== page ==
Spire Focused on Sustainability

Spire Focused on Sustainability
DENVER, CO - When the Spire condominium building in downtown Denver opens in November, it will be among a handful of high-rise residential towers that achieve Leadership in Energy and Environmental Design certification. Short translation: It's green.

The designation, coupled with the building's affordable prices, is a key selling point for the 41-story project at 14th and Champa streets, said Chris Crosby, executive vice president of the Nichols Partnership, which is developing the project. "Our focus is on attainability and sustainability, in that order," Crosby said.

Spire's green features include a LEED-compliant air-filtration system, trash-recycling chutes on all floors and products made of recycled materials.

For Lindsay Smith, buying a condo in a green building is key.

"When I was looking, the LEED aspect of Spire was one of the things that really stood out to me," the sustainability manager for the Colorado Convention Center said. "It's a passion of mine, both professionally and personally. They have a lot of innovation that I don't think we've seen so far in Denver buildings."

She's selling her car and plans to participate in the Connect by Hertz program Spire will offer, a pay-as-you-go car club that allows members to book a car, pick it up and drive away for an hour, a day or more.

Though they're more expensive, dual-flush toilets and fixtures designed for water conservation are higher-quality than those typically installed in residential projects, Smith said.

"It's hopefully setting a bar for other buildings," she said.

There are 94 LEED-certified multi- unit residential projects nationwide — the first in Pittsburgh in 2003 — according to the U.S. Green Building Council. Of those, 44 are Silver, the level Nichols wants to achieve for Spire.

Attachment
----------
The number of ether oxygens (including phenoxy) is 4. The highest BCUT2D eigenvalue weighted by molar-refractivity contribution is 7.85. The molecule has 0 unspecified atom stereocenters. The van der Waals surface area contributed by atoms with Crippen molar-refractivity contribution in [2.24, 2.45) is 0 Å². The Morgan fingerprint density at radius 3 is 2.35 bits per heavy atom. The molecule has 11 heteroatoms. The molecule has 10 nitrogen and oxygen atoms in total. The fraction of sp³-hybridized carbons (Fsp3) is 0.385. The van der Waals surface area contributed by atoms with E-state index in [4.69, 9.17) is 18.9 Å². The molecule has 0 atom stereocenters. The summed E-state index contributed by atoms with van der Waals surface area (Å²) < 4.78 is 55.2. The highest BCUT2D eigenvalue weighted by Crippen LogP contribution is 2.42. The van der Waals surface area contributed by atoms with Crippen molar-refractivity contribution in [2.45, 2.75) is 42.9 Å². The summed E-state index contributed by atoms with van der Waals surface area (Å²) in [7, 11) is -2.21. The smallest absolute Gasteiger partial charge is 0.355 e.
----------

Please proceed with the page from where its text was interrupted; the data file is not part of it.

LEED is a point-based system where building projects are graded for satisfying specific green building criteria in six categories. Platinum is highest, gold next, then silver.

Despite the additional cost to attain LEED certification, the developer remains focused on keeping units affordable. About 60 percent of Spire's condos are priced at less than $400,000, far lower than most large condominium projects.

With 496 units, Spire will be the largest multifamily LEED-certified building in the metro region.

Developer David Zucker's RiverClay project in Denver was the first to be LEED-certified. The 60-unit project sold out within 10 months of its completion in August.

Green features there added about 2 percent to the development cost and included low-toxicity adhesives, stains, paints and coatings; solar power; low emissions; and highly insulated window glass. Buyers are expected to save up to $600 in energy costs yearly, Zucker said.

"In some ways, achieving LEED as a developer is really a gift to the buyer," Zucker said.

Zucker is going for LEED Gold on his latest project, the 120-unit Solera apartment project in Denver, expected to be completed next June.
Source: DenverPost.com

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